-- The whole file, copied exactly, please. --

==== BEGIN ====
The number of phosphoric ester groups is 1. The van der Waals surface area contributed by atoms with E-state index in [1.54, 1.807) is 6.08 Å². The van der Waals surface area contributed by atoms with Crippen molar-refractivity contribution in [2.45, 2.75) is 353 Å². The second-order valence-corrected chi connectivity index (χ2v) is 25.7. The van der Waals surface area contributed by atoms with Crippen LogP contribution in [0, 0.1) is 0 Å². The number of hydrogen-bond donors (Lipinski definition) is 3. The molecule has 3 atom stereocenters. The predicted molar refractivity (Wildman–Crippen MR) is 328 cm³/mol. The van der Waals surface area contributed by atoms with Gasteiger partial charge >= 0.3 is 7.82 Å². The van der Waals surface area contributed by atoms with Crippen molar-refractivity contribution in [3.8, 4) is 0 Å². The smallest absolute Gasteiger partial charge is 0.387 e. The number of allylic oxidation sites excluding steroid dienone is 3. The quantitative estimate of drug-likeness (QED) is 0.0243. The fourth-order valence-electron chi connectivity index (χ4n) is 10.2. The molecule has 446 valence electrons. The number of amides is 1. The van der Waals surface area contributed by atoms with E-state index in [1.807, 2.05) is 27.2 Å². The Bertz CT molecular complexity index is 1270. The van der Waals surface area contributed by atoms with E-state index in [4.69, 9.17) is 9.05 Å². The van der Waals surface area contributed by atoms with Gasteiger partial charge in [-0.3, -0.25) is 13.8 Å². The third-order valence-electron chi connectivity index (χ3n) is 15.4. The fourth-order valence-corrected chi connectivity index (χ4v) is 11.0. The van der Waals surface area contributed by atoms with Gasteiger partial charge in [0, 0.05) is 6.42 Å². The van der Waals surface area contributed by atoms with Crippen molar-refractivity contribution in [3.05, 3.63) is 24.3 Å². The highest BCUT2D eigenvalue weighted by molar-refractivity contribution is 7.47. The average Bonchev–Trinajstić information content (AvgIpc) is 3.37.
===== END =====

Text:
The number of phosphoric ester groups is 1. The van der Waals surface area contributed by atoms with E-state index in [1.54, 1.807) is 6.08 Å². The van der Waals surface area contributed by atoms with Crippen molar-refractivity contribution in [2.45, 2.75) is 353 Å². The second-order valence-corrected chi connectivity index (χ2v) is 25.7. The van der Waals surface area contributed by atoms with Crippen LogP contribution in [0, 0.1) is 0 Å². The number of hydrogen-bond donors (Lipinski definition) is 3. The molecule has 3 atom stereocenters. The predicted molar refractivity (Wildman–Crippen MR) is 328 cm³/mol. The van der Waals surface area contributed by atoms with Gasteiger partial charge >= 0.3 is 7.82 Å². The van der Waals surface area contributed by atoms with Crippen molar-refractivity contribution in [3.8, 4) is 0 Å². The smallest absolute Gasteiger partial charge is 0.387 e. The number of allylic oxidation sites excluding steroid dienone is 3. The quantitative estimate of drug-likeness (QED) is 0.0243. The fourth-order valence-electron chi connectivity index (χ4n) is 10.2. The molecule has 446 valence electrons. The number of amides is 1. The van der Waals surface area contributed by atoms with E-state index in [1.807, 2.05) is 27.2 Å². The Bertz CT molecular complexity index is 1270. The van der Waals surface area contributed by atoms with E-state index in [4.69, 9.17) is 9.05 Å². The van der Waals surface area contributed by atoms with Gasteiger partial charge in [-0.3, -0.25) is 13.8 Å². The third-order valence-electron chi connectivity index (χ3n) is 15.4. The fourth-order valence-corrected chi connectivity index (χ4v) is 11.0. The van der Waals surface area contributed by atoms with Gasteiger partial charge in [0, 0.05) is 6.42 Å². The van der Waals surface area contributed by atoms with Crippen molar-refractivity contribution in [3.05, 3.63) is 24.3 Å². The highest BCUT2D eigenvalue weighted by molar-refractivity contribution is 7.47. The average Bonchev–Trinajstić information content (AvgIpc) is 3.37.